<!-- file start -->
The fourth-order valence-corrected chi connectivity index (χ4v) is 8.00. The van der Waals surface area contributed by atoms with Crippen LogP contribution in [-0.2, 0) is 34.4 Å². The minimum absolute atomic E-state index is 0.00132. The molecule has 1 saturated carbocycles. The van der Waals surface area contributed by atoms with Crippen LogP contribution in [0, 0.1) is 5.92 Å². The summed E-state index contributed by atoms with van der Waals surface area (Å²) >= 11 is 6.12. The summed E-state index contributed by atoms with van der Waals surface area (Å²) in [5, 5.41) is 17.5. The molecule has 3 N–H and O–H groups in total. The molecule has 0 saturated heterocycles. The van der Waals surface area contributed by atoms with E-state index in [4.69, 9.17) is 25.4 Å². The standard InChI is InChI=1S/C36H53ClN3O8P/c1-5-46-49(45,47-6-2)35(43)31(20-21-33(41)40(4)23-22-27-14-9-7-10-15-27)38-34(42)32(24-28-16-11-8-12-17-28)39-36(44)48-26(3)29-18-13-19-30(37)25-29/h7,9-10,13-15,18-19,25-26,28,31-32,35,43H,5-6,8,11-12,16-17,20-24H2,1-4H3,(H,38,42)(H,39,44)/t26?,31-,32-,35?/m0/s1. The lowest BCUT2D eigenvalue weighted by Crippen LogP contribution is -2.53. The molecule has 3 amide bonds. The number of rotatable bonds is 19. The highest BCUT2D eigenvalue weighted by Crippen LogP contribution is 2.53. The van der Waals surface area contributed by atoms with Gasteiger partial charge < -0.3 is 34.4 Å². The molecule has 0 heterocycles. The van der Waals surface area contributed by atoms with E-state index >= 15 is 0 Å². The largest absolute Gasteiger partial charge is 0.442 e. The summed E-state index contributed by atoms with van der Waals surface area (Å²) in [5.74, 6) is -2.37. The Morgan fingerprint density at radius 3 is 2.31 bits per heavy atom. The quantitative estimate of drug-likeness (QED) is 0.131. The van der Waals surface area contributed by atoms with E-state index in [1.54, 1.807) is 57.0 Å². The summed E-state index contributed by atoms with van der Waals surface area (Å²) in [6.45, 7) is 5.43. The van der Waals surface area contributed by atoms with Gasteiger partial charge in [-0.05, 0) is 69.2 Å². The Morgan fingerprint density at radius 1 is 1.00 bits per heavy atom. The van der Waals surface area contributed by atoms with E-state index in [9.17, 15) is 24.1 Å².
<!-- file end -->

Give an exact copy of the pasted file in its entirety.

The fourth-order valence-corrected chi connectivity index (χ4v) is 8.00. The van der Waals surface area contributed by atoms with Crippen LogP contribution in [-0.2, 0) is 34.4 Å². The minimum absolute atomic E-state index is 0.00132. The molecule has 1 saturated carbocycles. The van der Waals surface area contributed by atoms with Crippen LogP contribution in [0, 0.1) is 5.92 Å². The summed E-state index contributed by atoms with van der Waals surface area (Å²) >= 11 is 6.12. The summed E-state index contributed by atoms with van der Waals surface area (Å²) in [5, 5.41) is 17.5. The molecule has 3 N–H and O–H groups in total. The molecule has 0 saturated heterocycles. The van der Waals surface area contributed by atoms with E-state index in [4.69, 9.17) is 25.4 Å². The standard InChI is InChI=1S/C36H53ClN3O8P/c1-5-46-49(45,47-6-2)35(43)31(20-21-33(41)40(4)23-22-27-14-9-7-10-15-27)38-34(42)32(24-28-16-11-8-12-17-28)39-36(44)48-26(3)29-18-13-19-30(37)25-29/h7,9-10,13-15,18-19,25-26,28,31-32,35,43H,5-6,8,11-12,16-17,20-24H2,1-4H3,(H,38,42)(H,39,44)/t26?,31-,32-,35?/m0/s1. The lowest BCUT2D eigenvalue weighted by Crippen LogP contribution is -2.53. The molecule has 3 amide bonds. The number of rotatable bonds is 19. The highest BCUT2D eigenvalue weighted by Crippen LogP contribution is 2.53. The van der Waals surface area contributed by atoms with Gasteiger partial charge < -0.3 is 34.4 Å². The molecule has 0 heterocycles. The van der Waals surface area contributed by atoms with E-state index >= 15 is 0 Å². The largest absolute Gasteiger partial charge is 0.442 e. The summed E-state index contributed by atoms with van der Waals surface area (Å²) in [5.74, 6) is -2.37. The Morgan fingerprint density at radius 3 is 2.31 bits per heavy atom. The quantitative estimate of drug-likeness (QED) is 0.131. The van der Waals surface area contributed by atoms with E-state index in [1.54, 1.807) is 57.0 Å². The summed E-state index contributed by atoms with van der Waals surface area (Å²) in [6.45, 7) is 5.43. The van der Waals surface area contributed by atoms with Gasteiger partial charge in [-0.05, 0) is 69.2 Å². The Morgan fingerprint density at radius 1 is 1.00 bits per heavy atom. The van der Waals surface area contributed by atoms with E-state index in [9.17, 15) is 24.1 Å².